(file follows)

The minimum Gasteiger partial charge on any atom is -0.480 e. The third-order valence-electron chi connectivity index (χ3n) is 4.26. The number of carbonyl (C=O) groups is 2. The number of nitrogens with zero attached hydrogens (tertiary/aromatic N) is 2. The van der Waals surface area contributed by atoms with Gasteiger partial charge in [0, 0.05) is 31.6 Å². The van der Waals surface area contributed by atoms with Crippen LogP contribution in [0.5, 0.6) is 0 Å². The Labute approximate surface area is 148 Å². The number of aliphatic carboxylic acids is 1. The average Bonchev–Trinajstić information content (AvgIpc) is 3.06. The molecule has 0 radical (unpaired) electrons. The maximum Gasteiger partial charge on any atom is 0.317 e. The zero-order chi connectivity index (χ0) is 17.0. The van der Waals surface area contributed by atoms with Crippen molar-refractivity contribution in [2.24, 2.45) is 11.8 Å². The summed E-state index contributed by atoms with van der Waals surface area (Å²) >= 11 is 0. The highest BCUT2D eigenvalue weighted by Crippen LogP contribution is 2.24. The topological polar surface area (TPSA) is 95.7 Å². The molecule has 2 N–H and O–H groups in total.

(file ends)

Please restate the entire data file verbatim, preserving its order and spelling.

The minimum Gasteiger partial charge on any atom is -0.480 e. The third-order valence-electron chi connectivity index (χ3n) is 4.26. The number of carbonyl (C=O) groups is 2. The number of nitrogens with zero attached hydrogens (tertiary/aromatic N) is 2. The van der Waals surface area contributed by atoms with Gasteiger partial charge in [0, 0.05) is 31.6 Å². The van der Waals surface area contributed by atoms with Crippen LogP contribution in [0.5, 0.6) is 0 Å². The Labute approximate surface area is 148 Å². The number of aliphatic carboxylic acids is 1. The average Bonchev–Trinajstić information content (AvgIpc) is 3.06. The molecule has 0 radical (unpaired) electrons. The maximum Gasteiger partial charge on any atom is 0.317 e. The zero-order chi connectivity index (χ0) is 17.0. The van der Waals surface area contributed by atoms with Crippen molar-refractivity contribution in [2.24, 2.45) is 11.8 Å². The summed E-state index contributed by atoms with van der Waals surface area (Å²) >= 11 is 0. The highest BCUT2D eigenvalue weighted by Crippen LogP contribution is 2.24. The topological polar surface area (TPSA) is 95.7 Å². The molecule has 2 N–H and O–H groups in total.